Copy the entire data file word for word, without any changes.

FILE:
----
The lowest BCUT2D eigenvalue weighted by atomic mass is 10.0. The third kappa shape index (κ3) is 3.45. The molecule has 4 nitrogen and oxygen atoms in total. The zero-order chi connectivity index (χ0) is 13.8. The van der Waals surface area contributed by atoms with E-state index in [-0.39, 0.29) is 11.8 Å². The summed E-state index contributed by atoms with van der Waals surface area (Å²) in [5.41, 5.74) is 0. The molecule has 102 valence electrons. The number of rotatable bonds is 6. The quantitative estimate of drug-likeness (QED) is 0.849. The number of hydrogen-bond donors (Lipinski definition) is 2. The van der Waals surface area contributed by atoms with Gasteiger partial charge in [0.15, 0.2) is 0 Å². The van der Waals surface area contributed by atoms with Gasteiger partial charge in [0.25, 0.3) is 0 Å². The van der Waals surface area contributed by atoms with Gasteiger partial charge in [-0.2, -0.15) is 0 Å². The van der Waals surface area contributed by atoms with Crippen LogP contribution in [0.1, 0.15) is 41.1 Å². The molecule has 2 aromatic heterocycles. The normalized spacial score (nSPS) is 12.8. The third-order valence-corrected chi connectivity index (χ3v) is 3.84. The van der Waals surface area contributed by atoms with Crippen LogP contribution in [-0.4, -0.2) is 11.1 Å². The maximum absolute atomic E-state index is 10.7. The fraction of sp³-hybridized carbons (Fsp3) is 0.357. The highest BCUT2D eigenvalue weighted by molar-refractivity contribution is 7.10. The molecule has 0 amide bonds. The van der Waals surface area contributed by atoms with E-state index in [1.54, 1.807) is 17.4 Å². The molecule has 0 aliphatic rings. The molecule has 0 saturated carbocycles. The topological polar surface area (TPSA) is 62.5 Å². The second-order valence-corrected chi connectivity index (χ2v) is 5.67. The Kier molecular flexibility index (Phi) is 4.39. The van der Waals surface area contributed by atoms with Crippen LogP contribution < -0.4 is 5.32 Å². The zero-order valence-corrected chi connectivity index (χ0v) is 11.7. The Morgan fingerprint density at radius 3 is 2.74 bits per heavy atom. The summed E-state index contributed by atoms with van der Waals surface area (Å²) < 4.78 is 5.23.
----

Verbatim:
The lowest BCUT2D eigenvalue weighted by atomic mass is 10.0. The third kappa shape index (κ3) is 3.45. The molecule has 4 nitrogen and oxygen atoms in total. The zero-order chi connectivity index (χ0) is 13.8. The van der Waals surface area contributed by atoms with E-state index in [-0.39, 0.29) is 11.8 Å². The summed E-state index contributed by atoms with van der Waals surface area (Å²) in [5.41, 5.74) is 0. The molecule has 102 valence electrons. The number of rotatable bonds is 6. The quantitative estimate of drug-likeness (QED) is 0.849. The number of hydrogen-bond donors (Lipinski definition) is 2. The van der Waals surface area contributed by atoms with Gasteiger partial charge in [0.15, 0.2) is 0 Å². The van der Waals surface area contributed by atoms with Gasteiger partial charge in [0.25, 0.3) is 0 Å². The van der Waals surface area contributed by atoms with Gasteiger partial charge in [-0.2, -0.15) is 0 Å². The van der Waals surface area contributed by atoms with Crippen LogP contribution in [0.1, 0.15) is 41.1 Å². The molecule has 2 aromatic heterocycles. The normalized spacial score (nSPS) is 12.8. The third-order valence-corrected chi connectivity index (χ3v) is 3.84. The van der Waals surface area contributed by atoms with Crippen LogP contribution in [-0.4, -0.2) is 11.1 Å². The maximum absolute atomic E-state index is 10.7. The fraction of sp³-hybridized carbons (Fsp3) is 0.357. The highest BCUT2D eigenvalue weighted by molar-refractivity contribution is 7.10. The molecule has 0 amide bonds. The van der Waals surface area contributed by atoms with E-state index in [1.54, 1.807) is 17.4 Å². The molecule has 0 aliphatic rings. The molecule has 0 saturated carbocycles. The topological polar surface area (TPSA) is 62.5 Å². The second-order valence-corrected chi connectivity index (χ2v) is 5.67. The Kier molecular flexibility index (Phi) is 4.39. The van der Waals surface area contributed by atoms with Crippen LogP contribution < -0.4 is 5.32 Å². The zero-order valence-corrected chi connectivity index (χ0v) is 11.7. The Morgan fingerprint density at radius 3 is 2.74 bits per heavy atom. The summed E-state index contributed by atoms with van der Waals surface area (Å²) < 4.78 is 5.23.